One evening in the early 1980s Anita Harding took her own life at the Oldfield Estate in Primrose Hill.
Sitting with her throughout was her friend Charlotte Hough, whom she had met through a Camden volunteer service. Anita had confided in Charlotte that when the pain and misery of living with crippling arthritis and blindness became too much, she would take her own life; and Charlotte had reluctantly offered to be by her side if required.
When the day came, Charlotte sat next to Anita as she took a lethal overdose and lapsed into unconsciousness. Unfortunately Charlotte found herself taking a more active part in Anita’s death than she had planned. Afterwards, Charlotte was reported to have been wandering around in a daze. She felt the need to unburden herself, and the person she chose was a colleague at a branch of the Samaritans where she also worked.
Her story was passed on to her director, and then to the police. Charlotte was consequently arrested and went on trial at the Old Bailey. She was convicted and sent to Holloway and then Sutton Park. As an upper-middle-class woman, she suffered terrible bullying in prison.
[perfectpullquote align=”left” bordertop=”false” cite=”” link=”” color=”” class=”” size=””]“It’s not about innocence or guilt, but could I do this to help someone I care for deeply?”[/perfectpullquote]
Charlotte had been a children’s book illustrator and writer. Ironically in 1980 she had published an adult detective novel called The Bassington Murder. After her time in prison she was too traumatised ever to write again. Charlotte served six months and then returned to this area until her death on Ne Year’s Eve 2008.
Lord Longford campaigned on her behalf, and a campaign was started to legalise euthanasia. The law remains unchanged, but Sir Terry Pratchett opened the debate again when he was diagnosed with Alzheimer’s. Recently another case made the news when a pharmacist gave his elderly, depressed father a fruit smoothie laced with morphine. It is a common thread of debate among the elderly who do not wish to become a burden on their families and friends once they are no longer capable of caring for themselves any more.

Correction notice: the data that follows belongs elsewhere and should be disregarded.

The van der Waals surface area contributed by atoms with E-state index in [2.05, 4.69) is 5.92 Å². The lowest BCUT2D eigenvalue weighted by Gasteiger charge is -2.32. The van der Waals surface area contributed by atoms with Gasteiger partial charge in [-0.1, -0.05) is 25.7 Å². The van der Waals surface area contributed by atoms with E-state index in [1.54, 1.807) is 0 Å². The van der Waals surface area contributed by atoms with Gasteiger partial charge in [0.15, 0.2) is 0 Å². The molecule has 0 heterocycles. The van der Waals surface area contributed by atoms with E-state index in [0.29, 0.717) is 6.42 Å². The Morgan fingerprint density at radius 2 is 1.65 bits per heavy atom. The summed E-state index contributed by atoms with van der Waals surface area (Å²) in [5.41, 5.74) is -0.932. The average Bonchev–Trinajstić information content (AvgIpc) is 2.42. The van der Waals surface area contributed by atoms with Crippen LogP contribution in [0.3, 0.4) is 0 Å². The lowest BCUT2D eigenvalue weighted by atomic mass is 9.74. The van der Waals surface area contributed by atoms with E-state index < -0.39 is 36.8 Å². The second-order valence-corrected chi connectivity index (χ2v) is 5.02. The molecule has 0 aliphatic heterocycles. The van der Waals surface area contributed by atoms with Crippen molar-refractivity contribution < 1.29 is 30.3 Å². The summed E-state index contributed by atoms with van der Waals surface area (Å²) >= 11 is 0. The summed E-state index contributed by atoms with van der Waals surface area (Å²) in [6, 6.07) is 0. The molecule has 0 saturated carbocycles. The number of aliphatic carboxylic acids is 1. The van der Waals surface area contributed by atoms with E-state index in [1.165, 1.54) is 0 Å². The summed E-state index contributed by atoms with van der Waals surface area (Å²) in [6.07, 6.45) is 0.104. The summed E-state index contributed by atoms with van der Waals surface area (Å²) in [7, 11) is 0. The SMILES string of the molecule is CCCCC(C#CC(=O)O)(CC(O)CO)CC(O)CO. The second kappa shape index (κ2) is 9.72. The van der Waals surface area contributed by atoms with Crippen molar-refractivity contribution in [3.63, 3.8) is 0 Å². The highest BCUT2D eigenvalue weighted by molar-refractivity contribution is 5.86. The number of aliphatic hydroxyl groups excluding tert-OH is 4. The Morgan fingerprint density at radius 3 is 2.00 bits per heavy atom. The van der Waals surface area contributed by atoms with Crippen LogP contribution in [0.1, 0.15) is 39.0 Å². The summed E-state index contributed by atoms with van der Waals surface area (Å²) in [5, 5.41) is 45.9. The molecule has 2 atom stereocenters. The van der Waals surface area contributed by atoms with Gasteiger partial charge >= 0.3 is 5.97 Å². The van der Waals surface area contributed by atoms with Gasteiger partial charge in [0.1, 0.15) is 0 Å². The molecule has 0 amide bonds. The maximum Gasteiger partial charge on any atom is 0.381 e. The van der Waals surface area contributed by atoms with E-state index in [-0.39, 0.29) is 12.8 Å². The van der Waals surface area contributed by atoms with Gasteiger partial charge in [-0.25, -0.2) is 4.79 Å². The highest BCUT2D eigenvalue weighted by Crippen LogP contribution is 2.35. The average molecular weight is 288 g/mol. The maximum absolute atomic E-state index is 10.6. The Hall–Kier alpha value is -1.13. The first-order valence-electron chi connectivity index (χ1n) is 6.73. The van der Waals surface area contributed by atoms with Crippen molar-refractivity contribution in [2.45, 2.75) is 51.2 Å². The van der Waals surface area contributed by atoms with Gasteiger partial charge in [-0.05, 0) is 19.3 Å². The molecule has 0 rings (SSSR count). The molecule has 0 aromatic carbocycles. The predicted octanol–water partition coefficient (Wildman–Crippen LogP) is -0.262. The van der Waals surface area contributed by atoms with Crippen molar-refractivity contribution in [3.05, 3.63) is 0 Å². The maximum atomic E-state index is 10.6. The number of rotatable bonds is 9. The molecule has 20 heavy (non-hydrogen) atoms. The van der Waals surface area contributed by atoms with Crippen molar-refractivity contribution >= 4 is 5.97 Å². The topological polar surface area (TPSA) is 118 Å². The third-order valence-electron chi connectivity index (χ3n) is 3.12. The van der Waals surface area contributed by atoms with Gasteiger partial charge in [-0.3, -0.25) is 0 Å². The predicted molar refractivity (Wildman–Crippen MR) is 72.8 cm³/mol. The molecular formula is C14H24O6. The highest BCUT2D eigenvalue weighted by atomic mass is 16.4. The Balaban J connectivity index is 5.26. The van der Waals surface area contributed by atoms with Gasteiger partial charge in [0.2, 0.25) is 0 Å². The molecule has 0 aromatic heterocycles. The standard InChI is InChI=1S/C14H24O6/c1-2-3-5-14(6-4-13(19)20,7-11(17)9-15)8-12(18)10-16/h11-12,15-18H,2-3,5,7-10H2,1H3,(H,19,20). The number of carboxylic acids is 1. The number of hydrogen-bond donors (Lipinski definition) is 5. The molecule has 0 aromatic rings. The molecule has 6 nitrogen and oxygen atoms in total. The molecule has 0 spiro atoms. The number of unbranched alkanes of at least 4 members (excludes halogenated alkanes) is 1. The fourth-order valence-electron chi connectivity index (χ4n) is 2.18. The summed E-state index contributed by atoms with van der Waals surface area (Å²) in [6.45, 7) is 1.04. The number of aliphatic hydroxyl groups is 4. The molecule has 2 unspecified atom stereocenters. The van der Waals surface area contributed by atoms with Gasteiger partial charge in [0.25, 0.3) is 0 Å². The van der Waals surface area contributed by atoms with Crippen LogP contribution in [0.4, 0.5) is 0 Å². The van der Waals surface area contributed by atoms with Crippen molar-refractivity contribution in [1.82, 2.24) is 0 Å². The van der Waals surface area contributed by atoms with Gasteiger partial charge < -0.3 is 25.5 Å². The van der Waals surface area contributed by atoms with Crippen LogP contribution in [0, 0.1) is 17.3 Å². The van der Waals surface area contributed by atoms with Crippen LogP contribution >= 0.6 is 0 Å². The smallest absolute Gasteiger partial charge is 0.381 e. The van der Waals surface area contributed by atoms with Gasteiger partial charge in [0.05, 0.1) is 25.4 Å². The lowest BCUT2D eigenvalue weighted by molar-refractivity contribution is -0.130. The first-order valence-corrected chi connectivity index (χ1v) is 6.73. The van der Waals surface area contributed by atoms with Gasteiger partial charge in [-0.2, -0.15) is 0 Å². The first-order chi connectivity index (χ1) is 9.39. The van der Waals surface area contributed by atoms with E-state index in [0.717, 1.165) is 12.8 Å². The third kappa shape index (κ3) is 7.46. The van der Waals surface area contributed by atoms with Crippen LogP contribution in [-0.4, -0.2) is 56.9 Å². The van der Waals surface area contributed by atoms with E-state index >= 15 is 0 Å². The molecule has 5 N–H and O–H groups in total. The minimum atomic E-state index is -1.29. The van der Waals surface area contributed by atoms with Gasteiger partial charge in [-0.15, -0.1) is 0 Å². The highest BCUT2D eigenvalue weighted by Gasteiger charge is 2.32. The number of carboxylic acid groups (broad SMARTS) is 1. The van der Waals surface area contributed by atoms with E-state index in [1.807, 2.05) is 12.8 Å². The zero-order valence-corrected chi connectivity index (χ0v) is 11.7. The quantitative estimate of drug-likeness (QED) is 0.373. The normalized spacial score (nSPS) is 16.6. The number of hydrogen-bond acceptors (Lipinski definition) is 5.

The theatre company Spare Tyre is an arts charity which works with ‘voiceless communities and individuals that inspire and challenge us’. They work creatively with adults with learning disabilities, people aged 60+, people with dementia, women who’ve experienced violence and economically disadvantaged communities.
They are currently planning a programme for their 40th year from a range of overlooked female artists and communities: they wish to celebrate the company’s roots in the feminist movement of the 1970s, and reveal the hidden stories of women.
I spoke to Sieska Cowdrey who’s involved with the over 60s branch of the company, SilverSage. She told me that they wanted to do something they all cared deeply about for the company’s 40th anniversary. After throwing around a few ideas, they landed on the story of Charlotte Hough and the theme of assisted dying. Our objective is to challenge the audience to choose how they would act when faced with this type of situation. It’s not about innocence or guilt, but could I do this to help someone I care for deeply?
Charlotte Hough’s daughter is the writer Deborah Moggach, who has copies of the police transcripts. Deborah has been incredibly supportive of the project and has given them access to the documents. The five-strong cast are using the transcripts to devise the play, along with director Isaac Ngugi. As Charlotte gave a solemn promise to Anita that she would help her, and make sure she was dead before she was discovered, the play will be entitled The Promise.
Local MP Kier Starmer wishes to remain impartial in the debate on assisted dying, but has said of The Promise: “This play, based on real events in Camden in the 1980s, is an important contribution to a debate that needs to be had.”
The Promise runs during 21-24 February
as part of Invisible Women: A Mini Festival at the New Diorama Theatre, 15-16 Triton Street, NW1 3BF.